When asked which activity might have received the most praise, executive committee chairman Stephen Shields said that not one aspect stood out. He received “rave reviews about everything,” he added.
The event was in the talking stage since 2000, Shields noted, when several different community leaders met. Finally, the city said, we have the money; let’s have a festival. Seed money of $32,000, which was generated by the 1999 increase in the lodging tax, was made available through the CVB. Seven sub-committees headed by an executive committee took six months to finalize plans.
With the help of additional sponsors and the participation of a large number of volunteers, the festival almost was a no-charge event. Shields noted that parents especially were overwhelmed by the quality and number of children’s activities that were free. The participants only paid for food, Shields said.
Jennifer McQuilkin took advantage of the good turn-out at the children’s section. Fond of talking with people, McQuilkin, the children’s librarian at the Joplin Public Library manned a booth that distributed free helium balloons, temporary tattoos and information about the library’s summer reading program.
Throughout the two day period, the entertainment schedule, which catered to different age groups and tastes, presented both local talent as well as well-known performers from Branson in acts which included a martial arts demonstration, singing, dancing and comedy. Patriotic, gospel and bluegrass music were a small part of the schedule of the Sixth Street Stage.
Thirty-one artisans were selected by a judging process to display their work, according to Cleo Copeland, one of the chairpersons of this group that also included Tracy Erwin and Jane Richard. Filling tents that lined sections of Main Street, the artisans eagerly answered questions about their creations, which also were for sale. Best of show was awarded to Jorge Leyva of Joplin for his marble sculptures. Other cash awards went to Raymond Popp of Mountain Grove for painting, Mary Ann Soerries of Joplin for photography, Barbara Laird of Mansfield for mixed media/stained glass, Jeremy Haun of Joplin for drawing, Marv Dahmen of Carl Junction for jewelry, George Wright of Springfield for sculpture, and Elizabeth Gramith of Neosho for pottery.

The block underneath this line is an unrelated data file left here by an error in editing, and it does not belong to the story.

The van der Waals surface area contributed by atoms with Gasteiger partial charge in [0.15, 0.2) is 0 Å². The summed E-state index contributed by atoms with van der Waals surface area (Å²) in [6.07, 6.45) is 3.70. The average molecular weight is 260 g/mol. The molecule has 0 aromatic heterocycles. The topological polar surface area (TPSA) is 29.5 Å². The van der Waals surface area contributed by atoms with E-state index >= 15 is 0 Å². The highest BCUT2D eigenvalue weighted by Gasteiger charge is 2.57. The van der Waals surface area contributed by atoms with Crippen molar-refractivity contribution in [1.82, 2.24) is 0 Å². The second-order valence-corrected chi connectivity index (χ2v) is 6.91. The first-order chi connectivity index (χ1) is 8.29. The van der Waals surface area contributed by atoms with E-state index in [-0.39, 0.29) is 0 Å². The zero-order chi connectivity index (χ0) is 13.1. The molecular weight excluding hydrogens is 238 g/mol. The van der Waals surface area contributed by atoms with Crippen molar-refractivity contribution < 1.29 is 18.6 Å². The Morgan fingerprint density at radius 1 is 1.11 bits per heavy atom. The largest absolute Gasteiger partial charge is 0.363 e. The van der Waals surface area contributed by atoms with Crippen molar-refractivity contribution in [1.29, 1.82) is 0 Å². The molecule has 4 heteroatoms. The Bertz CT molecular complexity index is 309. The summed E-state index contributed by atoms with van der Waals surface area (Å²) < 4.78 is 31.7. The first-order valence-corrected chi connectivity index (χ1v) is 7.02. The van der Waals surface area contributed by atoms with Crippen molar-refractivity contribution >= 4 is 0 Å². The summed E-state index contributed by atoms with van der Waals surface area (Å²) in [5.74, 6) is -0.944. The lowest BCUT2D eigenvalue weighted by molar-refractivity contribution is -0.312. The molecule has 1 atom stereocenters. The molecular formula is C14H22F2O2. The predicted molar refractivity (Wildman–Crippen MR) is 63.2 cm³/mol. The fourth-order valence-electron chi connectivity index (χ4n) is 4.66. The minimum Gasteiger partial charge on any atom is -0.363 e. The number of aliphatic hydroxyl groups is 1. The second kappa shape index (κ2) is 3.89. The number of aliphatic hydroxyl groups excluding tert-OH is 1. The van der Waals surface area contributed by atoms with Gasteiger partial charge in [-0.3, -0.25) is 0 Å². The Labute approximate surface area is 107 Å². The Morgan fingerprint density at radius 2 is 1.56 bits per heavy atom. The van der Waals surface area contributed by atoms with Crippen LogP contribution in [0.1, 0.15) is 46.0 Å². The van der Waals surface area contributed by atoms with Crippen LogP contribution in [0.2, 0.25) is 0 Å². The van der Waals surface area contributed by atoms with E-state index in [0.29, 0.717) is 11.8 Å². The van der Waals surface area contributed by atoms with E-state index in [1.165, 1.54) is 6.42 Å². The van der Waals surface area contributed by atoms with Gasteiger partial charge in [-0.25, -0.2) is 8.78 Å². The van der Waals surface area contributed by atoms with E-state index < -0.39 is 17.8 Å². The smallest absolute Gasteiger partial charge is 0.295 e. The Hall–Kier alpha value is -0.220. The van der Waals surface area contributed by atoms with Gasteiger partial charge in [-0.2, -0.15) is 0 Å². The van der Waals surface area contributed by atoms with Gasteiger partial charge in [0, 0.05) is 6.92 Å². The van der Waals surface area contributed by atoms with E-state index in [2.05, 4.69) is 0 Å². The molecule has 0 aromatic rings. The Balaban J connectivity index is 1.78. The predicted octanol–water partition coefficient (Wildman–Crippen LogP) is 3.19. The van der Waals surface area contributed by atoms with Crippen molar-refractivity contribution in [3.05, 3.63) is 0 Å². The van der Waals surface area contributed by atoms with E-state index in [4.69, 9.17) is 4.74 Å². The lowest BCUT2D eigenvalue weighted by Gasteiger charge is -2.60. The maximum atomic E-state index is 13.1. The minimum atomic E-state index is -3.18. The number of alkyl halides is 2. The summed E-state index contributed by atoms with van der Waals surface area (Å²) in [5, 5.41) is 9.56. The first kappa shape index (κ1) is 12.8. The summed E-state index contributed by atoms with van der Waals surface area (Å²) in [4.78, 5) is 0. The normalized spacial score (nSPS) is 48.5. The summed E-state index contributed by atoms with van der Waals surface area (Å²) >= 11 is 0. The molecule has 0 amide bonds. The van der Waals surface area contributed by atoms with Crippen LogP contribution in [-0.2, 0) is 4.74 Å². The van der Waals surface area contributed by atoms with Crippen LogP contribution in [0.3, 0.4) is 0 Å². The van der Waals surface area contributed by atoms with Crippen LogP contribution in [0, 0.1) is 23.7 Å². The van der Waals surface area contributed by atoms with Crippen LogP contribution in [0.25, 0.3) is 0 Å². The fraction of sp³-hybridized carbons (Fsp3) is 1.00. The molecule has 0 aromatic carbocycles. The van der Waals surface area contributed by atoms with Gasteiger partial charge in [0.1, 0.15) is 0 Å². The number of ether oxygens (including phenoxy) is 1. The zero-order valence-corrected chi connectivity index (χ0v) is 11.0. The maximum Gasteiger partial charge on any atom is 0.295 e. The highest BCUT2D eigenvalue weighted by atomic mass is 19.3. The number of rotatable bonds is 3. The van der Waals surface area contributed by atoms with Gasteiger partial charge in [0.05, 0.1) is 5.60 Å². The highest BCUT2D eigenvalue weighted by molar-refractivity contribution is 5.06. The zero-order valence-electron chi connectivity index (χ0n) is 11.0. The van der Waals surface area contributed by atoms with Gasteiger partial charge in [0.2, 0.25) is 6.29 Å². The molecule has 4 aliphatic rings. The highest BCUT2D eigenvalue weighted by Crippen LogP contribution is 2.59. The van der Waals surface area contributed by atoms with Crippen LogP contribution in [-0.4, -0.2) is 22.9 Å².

The Car Show which brought together vehicles that ran the gamut—from a 1921 Model T to modified 1980’s cars—had a “great turn-out,” according to its chairperson Richard Huskey, but he expects an even better turn-out next year with the addition of several different categories, including one for prize motorcycles. 95 cars vied for People’s Choice Awards. The winners on Friday were: (first place) the ’62 Chevy Impala of Jim and Judy Cobert of Webb City; and (second place) the ’54 Ford Sunliner convertible of David Province of Haysville, KS. Saturday’s winners were: (first place) the ’29 Ford Model A pick-up of Don McCoy of Joplin; (second place) the ’58 Chevy Impala of Joe and Pat Hill of Seneca; and (third place) the ’46 Chevy half ton of Gary Gaston of Joplin.
Museum displays were set up in storefronts along Main Street. According to Chris Wiseman, curator of the Joplin Museum Complex, artifacts not normally on display at the museum were included to help present an overview of life in Joplin. The Powers Museum and the Webb City Historical Society also contributed items of interest.
Does all this sound like a tough act to follow?
Well, the City of Joplin doesn’t think so. They want “more of the same and bigger,” said Shields, who admitted that he would be in favor of chairing the event next year.
For more information about next year’s festival contact Kim Lester at the Chamber of Commerce, firstname.lastname@example.org, or the CVB, email@example.com.
(Special thanks to Carrie Zerkel of Webb City for her assistance in locating information.)
|An estimated 10,000 visitors attend the first annual Joplin Festival of the Four States held downtown, May 31-June 1.|
|Doug Gabriel from Branson accompanied by band members belts out a tune on the Zimmer Radio Stage on Friday evening.|
|A young girl displays her crown made by balloonist Mike Martin of Springfield.|
|Maggie’s is one of about a dozen food vendors at the event representing a variety of ethnic tastes.|
|Introduced as “Joan Rivers,” the well-known comedienne, this female impersonator stuns the audience with his wit and wiggle as part of the Braschler Music Show.|
|Fans in back of the audio tent listen to the music on Saturday evening.|
|Raymond Popp of Mountain Grove is shown with his artwork that won him an award for best painting.|